ownership. DFID thereafter explained its position which is to require IPR co-ownership
only on software developments made under grant funding. That means that if the initial
software was acquired before the grant, the institution will retain exclusive IPR.
Modifications and adaptations to the software made under grant funding will remain
under IPR co-ownership status. This situation although more balanced is still a threat if



2
   DFID Office Instructions Volume IV: B1/Page 971 as referred to in memo on IPR issues from Crown Agents Legal
Advisory Services dated 17 September, 2002.
the original software is available on the open market or the software is developed from
scratch.
3.3.13 To avoid any more delay in signing contracts, the FDCF managers are now
asking applicants to acknowledge that they have accepted the terms of the agreement,
including the IPR clause. This might raise the awareness of the issue earlier in the
process but does not bring relief on the main concern. Aware of the objections raised by
FDCF grantees, an interesting alternative has been adopted by another DFID fund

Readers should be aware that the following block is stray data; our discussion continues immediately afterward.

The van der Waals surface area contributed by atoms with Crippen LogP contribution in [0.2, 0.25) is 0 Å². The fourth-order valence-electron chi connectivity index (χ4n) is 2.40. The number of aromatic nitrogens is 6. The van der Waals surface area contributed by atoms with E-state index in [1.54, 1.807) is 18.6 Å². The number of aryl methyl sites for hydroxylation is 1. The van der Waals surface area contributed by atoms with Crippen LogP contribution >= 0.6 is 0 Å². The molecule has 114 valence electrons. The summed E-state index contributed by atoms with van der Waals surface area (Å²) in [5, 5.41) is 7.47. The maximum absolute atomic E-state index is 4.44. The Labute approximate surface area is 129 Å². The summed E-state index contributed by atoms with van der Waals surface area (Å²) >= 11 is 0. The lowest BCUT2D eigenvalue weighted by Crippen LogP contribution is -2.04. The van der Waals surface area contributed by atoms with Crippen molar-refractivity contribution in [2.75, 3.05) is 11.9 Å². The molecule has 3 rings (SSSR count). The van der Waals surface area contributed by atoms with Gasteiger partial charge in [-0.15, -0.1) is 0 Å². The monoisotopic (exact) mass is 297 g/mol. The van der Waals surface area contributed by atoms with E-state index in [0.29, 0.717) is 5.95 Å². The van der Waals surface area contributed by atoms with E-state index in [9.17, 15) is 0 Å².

(FinMark Trust) which has adopted the following policies on IPR:
      “Where FinMark Trust provides 50 per cent or less of the cost of a project: the partner may retain
      full ownership of the intellectual capital created by the project, provided (i) that the partner makes
      use of the intellectual capital within a defined time frame and (ii) that a mutually agreed
      announcement takes place around the success of a project in general terms at its conclusion to
      encourage a demonstration effect.
      “Where FinMark Trust provides more than 50 per cent of the funding, it may require that the
                                                            3
      intellectual capital be placed in the public domain.”
The advantages of this solution is it takes into account the proportion of funding coming
from the grantee as well as leaving some room for flexibility to the fund manager,
however FinMark’s right to disseminate information on successful project in preserved.
The FDCF may wish to consider adopting a similar policy.

Lessons from other donor experience using similar mechanisms